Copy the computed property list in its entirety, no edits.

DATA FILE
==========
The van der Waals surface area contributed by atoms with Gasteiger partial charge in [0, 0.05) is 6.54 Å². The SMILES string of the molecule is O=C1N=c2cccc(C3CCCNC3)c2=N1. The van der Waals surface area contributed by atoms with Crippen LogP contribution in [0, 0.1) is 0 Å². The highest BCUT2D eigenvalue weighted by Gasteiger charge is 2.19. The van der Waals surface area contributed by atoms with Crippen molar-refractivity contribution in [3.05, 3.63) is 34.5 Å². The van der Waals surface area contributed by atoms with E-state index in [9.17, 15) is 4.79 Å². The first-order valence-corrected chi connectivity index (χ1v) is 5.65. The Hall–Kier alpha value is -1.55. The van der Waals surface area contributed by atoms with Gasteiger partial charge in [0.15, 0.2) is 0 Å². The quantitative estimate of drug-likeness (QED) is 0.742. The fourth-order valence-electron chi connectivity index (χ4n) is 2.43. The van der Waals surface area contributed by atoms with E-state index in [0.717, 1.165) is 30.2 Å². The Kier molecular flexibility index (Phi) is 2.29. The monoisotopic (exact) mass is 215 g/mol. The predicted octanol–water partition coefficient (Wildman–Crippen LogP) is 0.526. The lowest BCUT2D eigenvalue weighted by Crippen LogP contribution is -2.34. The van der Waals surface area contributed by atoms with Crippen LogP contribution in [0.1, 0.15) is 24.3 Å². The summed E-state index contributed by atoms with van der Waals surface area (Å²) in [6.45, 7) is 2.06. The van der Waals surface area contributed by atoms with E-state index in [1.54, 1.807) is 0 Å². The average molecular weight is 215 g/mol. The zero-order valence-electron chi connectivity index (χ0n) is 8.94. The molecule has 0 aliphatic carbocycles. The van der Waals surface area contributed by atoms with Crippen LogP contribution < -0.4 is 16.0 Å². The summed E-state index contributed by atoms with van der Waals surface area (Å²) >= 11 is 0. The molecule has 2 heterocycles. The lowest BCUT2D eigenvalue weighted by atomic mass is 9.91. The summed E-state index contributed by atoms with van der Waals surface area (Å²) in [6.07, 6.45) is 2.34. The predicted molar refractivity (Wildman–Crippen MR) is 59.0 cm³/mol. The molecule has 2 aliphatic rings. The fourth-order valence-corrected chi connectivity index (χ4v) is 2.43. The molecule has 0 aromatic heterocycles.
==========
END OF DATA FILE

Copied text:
The van der Waals surface area contributed by atoms with Gasteiger partial charge in [0, 0.05) is 6.54 Å². The SMILES string of the molecule is O=C1N=c2cccc(C3CCCNC3)c2=N1. The van der Waals surface area contributed by atoms with Crippen LogP contribution in [0, 0.1) is 0 Å². The highest BCUT2D eigenvalue weighted by Gasteiger charge is 2.19. The van der Waals surface area contributed by atoms with Crippen molar-refractivity contribution in [3.05, 3.63) is 34.5 Å². The van der Waals surface area contributed by atoms with E-state index in [9.17, 15) is 4.79 Å². The first-order valence-corrected chi connectivity index (χ1v) is 5.65. The Hall–Kier alpha value is -1.55. The van der Waals surface area contributed by atoms with Gasteiger partial charge in [0.15, 0.2) is 0 Å². The quantitative estimate of drug-likeness (QED) is 0.742. The fourth-order valence-electron chi connectivity index (χ4n) is 2.43. The van der Waals surface area contributed by atoms with E-state index in [0.717, 1.165) is 30.2 Å². The Kier molecular flexibility index (Phi) is 2.29. The monoisotopic (exact) mass is 215 g/mol. The predicted octanol–water partition coefficient (Wildman–Crippen LogP) is 0.526. The lowest BCUT2D eigenvalue weighted by Crippen LogP contribution is -2.34. The van der Waals surface area contributed by atoms with Crippen LogP contribution in [0.1, 0.15) is 24.3 Å². The summed E-state index contributed by atoms with van der Waals surface area (Å²) in [6.45, 7) is 2.06. The van der Waals surface area contributed by atoms with E-state index in [1.54, 1.807) is 0 Å². The average molecular weight is 215 g/mol. The zero-order valence-electron chi connectivity index (χ0n) is 8.94. The molecule has 0 aliphatic carbocycles. The van der Waals surface area contributed by atoms with Crippen LogP contribution < -0.4 is 16.0 Å². The summed E-state index contributed by atoms with van der Waals surface area (Å²) >= 11 is 0. The molecule has 2 heterocycles. The lowest BCUT2D eigenvalue weighted by atomic mass is 9.91. The summed E-state index contributed by atoms with van der Waals surface area (Å²) in [6.07, 6.45) is 2.34. The predicted molar refractivity (Wildman–Crippen MR) is 59.0 cm³/mol. The molecule has 2 aliphatic rings. The fourth-order valence-corrected chi connectivity index (χ4v) is 2.43. The molecule has 0 aromatic heterocycles.